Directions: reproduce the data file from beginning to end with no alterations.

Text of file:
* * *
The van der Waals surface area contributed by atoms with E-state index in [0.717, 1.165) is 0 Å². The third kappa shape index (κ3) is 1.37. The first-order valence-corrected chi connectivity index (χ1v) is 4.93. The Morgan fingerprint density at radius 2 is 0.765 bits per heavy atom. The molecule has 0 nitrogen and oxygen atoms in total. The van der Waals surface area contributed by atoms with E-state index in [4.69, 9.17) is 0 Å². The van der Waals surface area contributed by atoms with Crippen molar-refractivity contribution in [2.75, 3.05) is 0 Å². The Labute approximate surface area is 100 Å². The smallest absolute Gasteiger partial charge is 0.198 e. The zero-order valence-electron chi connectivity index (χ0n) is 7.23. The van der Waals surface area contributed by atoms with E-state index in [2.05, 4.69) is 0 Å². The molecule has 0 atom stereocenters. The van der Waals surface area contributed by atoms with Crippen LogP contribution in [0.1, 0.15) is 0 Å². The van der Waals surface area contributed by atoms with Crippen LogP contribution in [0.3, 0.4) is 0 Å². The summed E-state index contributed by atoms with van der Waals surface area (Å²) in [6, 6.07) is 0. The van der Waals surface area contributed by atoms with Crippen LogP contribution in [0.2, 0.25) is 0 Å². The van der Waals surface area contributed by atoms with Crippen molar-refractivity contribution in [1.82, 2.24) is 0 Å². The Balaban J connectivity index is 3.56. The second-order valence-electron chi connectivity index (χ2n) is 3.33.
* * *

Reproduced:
The van der Waals surface area contributed by atoms with E-state index in [0.717, 1.165) is 0 Å². The third kappa shape index (κ3) is 1.37. The first-order valence-corrected chi connectivity index (χ1v) is 4.93. The Morgan fingerprint density at radius 2 is 0.765 bits per heavy atom. The molecule has 0 nitrogen and oxygen atoms in total. The van der Waals surface area contributed by atoms with E-state index in [4.69, 9.17) is 0 Å². The van der Waals surface area contributed by atoms with Crippen molar-refractivity contribution in [2.75, 3.05) is 0 Å². The Labute approximate surface area is 100 Å². The smallest absolute Gasteiger partial charge is 0.198 e. The zero-order valence-electron chi connectivity index (χ0n) is 7.23. The van der Waals surface area contributed by atoms with E-state index in [2.05, 4.69) is 0 Å². The molecule has 0 atom stereocenters. The van der Waals surface area contributed by atoms with Crippen LogP contribution in [0.1, 0.15) is 0 Å². The van der Waals surface area contributed by atoms with Crippen LogP contribution in [0.3, 0.4) is 0 Å². The summed E-state index contributed by atoms with van der Waals surface area (Å²) in [6, 6.07) is 0. The van der Waals surface area contributed by atoms with Crippen LogP contribution in [0.2, 0.25) is 0 Å². The van der Waals surface area contributed by atoms with Crippen molar-refractivity contribution in [1.82, 2.24) is 0 Å². The Balaban J connectivity index is 3.56. The second-order valence-electron chi connectivity index (χ2n) is 3.33.